The Beatles' Come Together-- Does it mean anything?

It sure is fun to sing. Go on. Do it. You know you wanna.

*Here come ole flattop
He come groovin’ up slowly
He got ju-ju eyeballs. . .
He wear no shoeshine
He got toe-jam football. . .

He say one and one and one is three
Got to be good lookin’ 'cuz he’s so hard to see*

But is it all nonsense sentences strung together or does it actually mean something?

It reportedly is part of the “Paul is dead” hoax/practical joke which the Beatles supposedly worked into a number of their songs.
Of course Paul was never dead… and none of the Beatles ever admitted that they had engineered any sort of hoax or practical joke. The insisted it was just a lot of fans with a wild imaginiation.

“Come together over me” is supposed to mean the three remaining lads visit the grave of the real Paul McCartney – now being impersonated by Billy Shears --(from Sgt Pepper).

“One and one and one is three” means – only three of the original lads are left.

“He wear no shoeshine” indicates he was buried in some taditional fashion which dictated the corpse shoulsd not wear shoes. (Have no idea if any such tradition ever existed) However in the picture on the front of the Beatles - Abbey Road album, the four lads are crossing the street …
Paul is dressed in white … the eastern symbol for mourning the dead …and Paul is not wearing shoes. (Who the hell cares … the music was great)

“Ju Ju eyeballs” refers to shining eyes … because coins would be placed on the eyes of the dead as a symbol of good luck in some English families.

It really was a lot of fun back in the '70’s, because everyone was always trying to find clues in Beatle songs for the Paul is dead hoax.
It also sold a lot of Beatle albums which were already considered old by most standards … because people wanted to listen closely to songs, play records backwards on their record players (remember record players?) and listen for “clues”…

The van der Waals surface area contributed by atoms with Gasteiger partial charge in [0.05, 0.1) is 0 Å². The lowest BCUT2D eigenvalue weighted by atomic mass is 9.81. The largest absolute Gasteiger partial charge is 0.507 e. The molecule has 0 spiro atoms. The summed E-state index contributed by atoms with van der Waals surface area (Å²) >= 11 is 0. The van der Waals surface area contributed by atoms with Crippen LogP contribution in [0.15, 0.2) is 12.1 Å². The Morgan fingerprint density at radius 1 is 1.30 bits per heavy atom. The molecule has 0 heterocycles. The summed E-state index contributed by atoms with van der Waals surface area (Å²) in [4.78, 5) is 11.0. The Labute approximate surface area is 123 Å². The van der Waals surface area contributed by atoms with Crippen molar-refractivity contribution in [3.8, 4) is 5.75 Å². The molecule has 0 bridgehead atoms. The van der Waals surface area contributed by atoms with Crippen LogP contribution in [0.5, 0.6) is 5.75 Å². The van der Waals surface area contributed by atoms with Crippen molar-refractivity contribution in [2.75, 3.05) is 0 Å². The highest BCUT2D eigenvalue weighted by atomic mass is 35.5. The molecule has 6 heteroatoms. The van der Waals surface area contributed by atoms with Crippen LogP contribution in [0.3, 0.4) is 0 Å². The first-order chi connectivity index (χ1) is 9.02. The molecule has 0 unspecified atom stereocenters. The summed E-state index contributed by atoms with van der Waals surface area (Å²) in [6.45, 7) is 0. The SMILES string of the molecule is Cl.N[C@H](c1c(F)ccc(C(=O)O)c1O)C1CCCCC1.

“And here’s another clue for you all … the Walrus was Paul…” can’t remember which song that was from.

Oh well… That was then and this is now and it’s no joke … two of the boys really are gone. What a shame.


It means the guys had moved on from pot to LSD.

Couple of Things:

John, not Paul, was in white on the cover of Abbey Road.

The line about the Walrus being Paul is from Glass Onion off the White Album.

I am pretty sure John is on record as saying that Come Together is about nothing.

The lyrics you pointed out can be interpreted as being about the Paul is dead thing, but there are lots of other lyrics that don’t fit.

Why does John say “Shoot Me” in the beginning? Didn’t Paul “die” in a car crash?

Wasn’t the flattop line “borrowed” from Chuck Berry?

There are lines about Coca-Cola and Yoko as well. I think the link to Paul is Dead is a bit weak.

I am not saying that a line or two wasn’t a jab at the hoax, but I don’t think the whole song.

Yes, from Berry’s song You Can’t Catch Me.

The actual line was “Here come a flat-top, he was movin’ up with me.”

Come Together was originally written as a campaign song for Timothy Leary’s kiboshed bid to run against Ronald Reagan for governor of California in an earlier iteration of the traditional electoral circus.

The title is taken from Leary’s campaign posters-- “Come Together – Join the Party.” I’m guessing the rest of the lyrics were extensively overhauled after Leary’s arrest for possession ended his campaign. In his autobiography, Leary came off as being uncharacteristically sour about John using the song for something as quotidian as an album. Misguided feelings of entitlement, or something.

Funny little story I always think about when I hear this song now…

I had a friend who was convinced Come Together was about Bob Marley because the line “he shoot coca-cola.”

He thought Marley was an extreme drug addict who “would shoot up anything”, including ketchup. He also though they literally meant Coca-Cola, not cocaine.

I’m sure this has been discussed before, but Come Together is nonsensical on purpose. Lennon was reportedly sick of critics reading too much into his music. See ‘Glass Onion.’